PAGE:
As we noted in Fizz yesterday, Mayor Ed Murray has parted ways with city council members Mike O'Brien, Sally Clark, Kshama Sawant, and Bruce Harrell (the unlikely left-right alliance supporting stricter regulations on ridesharing companies like Lyft and Uber. Lefties like Sawant say unrestricted ridesharing hurts working-class immigrants, while Harrell worries about protecting the taxi industry in general.)

Murray argued that although ridesharing drivers should be required to carry a minimum level of insurance coverage (legislation the council's taxi committee will discuss tomorrow would require a floor of $1 million), there shouldn't be a cap on the total number of ridesharing vehicles or the number of hours they can operate per week (the council is also proposing a cap of 300 vehicles overall and a cap of 16 hours per week). "We have a city where fewer people are owning cars and fewer people are driving cars that they own, which is why we’re seeing more taxi rides."—Mayor Ed Murray

We asked Murray to elaborate on his position on ridesharing regulations: Specifically, why he opposed a cap, what regulations he did support, and how he responded to concerns that ridesharing will kill the taxi and for-hire car service industries? 

Here's what Murray had to say: 

First of all, the issue of safety, I think, has to be our primary concern, and I have had some of the [ridesharing companies] in and discussed with them that they have to accept a level of insurance that’s commensurate with taxis. [Lyft insures drivers for $1 million in damages; cabs are required to carry a minimum of $300,000 in insurance; and it's unclear how much insurance UberX drivers carry].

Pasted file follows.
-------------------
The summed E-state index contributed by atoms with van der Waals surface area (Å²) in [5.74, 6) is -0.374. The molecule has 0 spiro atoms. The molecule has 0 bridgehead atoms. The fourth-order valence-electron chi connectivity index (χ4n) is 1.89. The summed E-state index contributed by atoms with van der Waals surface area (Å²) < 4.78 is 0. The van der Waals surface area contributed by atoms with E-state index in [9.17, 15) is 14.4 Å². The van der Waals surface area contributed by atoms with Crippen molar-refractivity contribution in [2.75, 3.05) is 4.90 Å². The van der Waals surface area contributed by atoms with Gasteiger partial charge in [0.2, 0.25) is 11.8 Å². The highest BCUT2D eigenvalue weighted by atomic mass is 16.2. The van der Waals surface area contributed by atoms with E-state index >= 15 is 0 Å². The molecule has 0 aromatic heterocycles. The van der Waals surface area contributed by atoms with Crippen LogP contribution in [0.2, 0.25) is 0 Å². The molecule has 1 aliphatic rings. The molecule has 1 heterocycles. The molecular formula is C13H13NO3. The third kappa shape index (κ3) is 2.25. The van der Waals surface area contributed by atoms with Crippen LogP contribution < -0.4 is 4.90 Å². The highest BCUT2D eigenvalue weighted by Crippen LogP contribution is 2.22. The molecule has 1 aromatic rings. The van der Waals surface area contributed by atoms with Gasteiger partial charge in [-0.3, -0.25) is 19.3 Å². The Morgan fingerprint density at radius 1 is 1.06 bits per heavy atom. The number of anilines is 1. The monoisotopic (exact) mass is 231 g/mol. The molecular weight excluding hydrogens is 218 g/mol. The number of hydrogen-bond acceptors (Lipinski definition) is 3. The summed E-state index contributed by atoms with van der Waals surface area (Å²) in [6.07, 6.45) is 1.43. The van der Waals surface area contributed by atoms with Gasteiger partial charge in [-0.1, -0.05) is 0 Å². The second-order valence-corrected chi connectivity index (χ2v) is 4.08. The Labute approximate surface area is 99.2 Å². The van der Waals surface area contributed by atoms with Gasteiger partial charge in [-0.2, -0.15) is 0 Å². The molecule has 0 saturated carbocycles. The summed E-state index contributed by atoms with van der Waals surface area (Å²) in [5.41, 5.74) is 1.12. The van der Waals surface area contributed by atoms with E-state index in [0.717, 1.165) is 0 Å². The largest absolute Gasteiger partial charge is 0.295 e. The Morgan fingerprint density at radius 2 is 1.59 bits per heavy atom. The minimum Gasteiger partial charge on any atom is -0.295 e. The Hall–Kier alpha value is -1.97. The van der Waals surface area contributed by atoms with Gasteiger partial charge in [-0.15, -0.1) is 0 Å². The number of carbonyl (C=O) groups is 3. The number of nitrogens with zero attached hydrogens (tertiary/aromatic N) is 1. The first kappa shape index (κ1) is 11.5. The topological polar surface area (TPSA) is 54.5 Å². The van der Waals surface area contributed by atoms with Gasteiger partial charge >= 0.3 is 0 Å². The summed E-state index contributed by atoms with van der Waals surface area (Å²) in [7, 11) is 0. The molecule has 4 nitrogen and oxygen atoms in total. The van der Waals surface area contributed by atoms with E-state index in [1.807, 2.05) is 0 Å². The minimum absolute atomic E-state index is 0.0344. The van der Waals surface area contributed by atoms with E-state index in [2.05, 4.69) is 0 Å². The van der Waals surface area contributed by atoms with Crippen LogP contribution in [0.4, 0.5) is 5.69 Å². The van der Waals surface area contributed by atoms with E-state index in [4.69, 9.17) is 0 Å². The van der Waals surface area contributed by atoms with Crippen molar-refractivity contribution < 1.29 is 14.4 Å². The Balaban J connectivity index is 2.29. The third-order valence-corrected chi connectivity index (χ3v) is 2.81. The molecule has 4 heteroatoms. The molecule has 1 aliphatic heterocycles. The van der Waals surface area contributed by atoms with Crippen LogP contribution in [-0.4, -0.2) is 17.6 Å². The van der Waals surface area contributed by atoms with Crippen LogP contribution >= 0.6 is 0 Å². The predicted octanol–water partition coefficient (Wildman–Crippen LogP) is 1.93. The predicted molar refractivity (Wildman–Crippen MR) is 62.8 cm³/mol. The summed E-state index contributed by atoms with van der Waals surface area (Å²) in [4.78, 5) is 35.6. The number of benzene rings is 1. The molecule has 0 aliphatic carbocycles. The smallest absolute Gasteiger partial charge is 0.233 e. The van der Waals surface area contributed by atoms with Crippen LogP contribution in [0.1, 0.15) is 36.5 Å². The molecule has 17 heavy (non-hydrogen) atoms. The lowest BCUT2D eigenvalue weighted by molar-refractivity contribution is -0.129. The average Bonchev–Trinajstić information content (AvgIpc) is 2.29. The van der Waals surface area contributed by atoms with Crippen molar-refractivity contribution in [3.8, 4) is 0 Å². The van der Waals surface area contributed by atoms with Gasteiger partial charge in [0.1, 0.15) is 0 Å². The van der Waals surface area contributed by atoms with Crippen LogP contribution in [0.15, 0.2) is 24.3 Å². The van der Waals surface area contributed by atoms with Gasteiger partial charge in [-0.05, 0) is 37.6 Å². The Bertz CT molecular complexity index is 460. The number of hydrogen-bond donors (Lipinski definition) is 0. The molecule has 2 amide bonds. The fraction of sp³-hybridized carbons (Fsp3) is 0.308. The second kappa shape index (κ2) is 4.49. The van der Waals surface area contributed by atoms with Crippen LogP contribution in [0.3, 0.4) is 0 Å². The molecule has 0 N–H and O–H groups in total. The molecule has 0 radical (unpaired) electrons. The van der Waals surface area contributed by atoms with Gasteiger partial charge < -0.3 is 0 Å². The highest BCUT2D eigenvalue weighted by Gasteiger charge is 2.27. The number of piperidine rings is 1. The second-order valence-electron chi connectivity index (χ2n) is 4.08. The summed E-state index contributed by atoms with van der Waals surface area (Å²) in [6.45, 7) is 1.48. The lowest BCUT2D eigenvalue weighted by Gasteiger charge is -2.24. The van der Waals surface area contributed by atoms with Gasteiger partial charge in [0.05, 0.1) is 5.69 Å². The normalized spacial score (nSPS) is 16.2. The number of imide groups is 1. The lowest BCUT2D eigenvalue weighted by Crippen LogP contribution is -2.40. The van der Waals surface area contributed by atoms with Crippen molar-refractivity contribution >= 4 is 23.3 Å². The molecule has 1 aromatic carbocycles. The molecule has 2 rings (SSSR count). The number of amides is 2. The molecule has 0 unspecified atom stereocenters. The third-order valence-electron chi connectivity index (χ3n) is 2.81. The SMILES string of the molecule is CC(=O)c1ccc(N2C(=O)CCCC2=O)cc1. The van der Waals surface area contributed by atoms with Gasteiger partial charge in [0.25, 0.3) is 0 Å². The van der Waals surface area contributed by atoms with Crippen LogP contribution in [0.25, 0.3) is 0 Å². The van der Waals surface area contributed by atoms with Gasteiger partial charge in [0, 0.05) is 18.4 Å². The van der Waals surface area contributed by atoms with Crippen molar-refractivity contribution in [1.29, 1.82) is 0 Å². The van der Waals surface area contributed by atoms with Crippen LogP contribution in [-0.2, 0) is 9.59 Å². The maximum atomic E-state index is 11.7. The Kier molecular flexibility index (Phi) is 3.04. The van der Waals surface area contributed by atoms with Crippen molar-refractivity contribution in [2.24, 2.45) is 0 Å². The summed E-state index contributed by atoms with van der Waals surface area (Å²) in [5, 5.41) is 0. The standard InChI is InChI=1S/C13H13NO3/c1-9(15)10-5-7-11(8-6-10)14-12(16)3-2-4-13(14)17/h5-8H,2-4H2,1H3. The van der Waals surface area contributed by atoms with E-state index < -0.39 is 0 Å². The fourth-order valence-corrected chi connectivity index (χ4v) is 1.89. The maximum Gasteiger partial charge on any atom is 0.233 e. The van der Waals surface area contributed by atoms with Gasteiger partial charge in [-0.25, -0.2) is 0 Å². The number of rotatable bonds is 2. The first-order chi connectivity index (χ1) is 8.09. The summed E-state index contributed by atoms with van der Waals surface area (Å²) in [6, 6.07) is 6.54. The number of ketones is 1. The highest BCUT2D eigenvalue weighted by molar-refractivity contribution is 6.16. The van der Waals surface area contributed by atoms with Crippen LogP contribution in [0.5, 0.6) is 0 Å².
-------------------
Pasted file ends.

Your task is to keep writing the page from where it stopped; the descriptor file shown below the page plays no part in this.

There’s this argument that’s being put forward that we’re pitting a social justice good against an environmental good. That’s a false dichotomy. I think we do have an obligation, because they are mostly immigrant drivers, to help them. I believe we need to lower the costs. We need to immediately increase the number of licenses; we need to look at the costs the city puts on them, lessen regulation, and increase the number of taxis.

The other piece of this is, even though we’ve seen this explosion in the [transportation network companies, AKA TNCs], during that same period of time, taxis have continued to grow in their own revenues. That speaks to the second good, which is that we have a city where fewer people are owning cars and fewer people are driving cars that they own, which is why we’re seeing more taxi rides. 

I don’t think caps on the TNCs work. Council member O'Brien doesn’t take into account that people driving TNCs work differently. I think in exchange for that, we should increase the number of taxis, decrease regulations, and give for-hire cars hailing rights.

There’s a social justice good around immigrants, and there’s an environmental good around people not owning cars. 

Generationally, there’s a massive divide on this issue. In what used to be my legislative district (the 43rd, which encompasses Capitol Hill and the U District), I'm hearing significant angst over capping TNCs.

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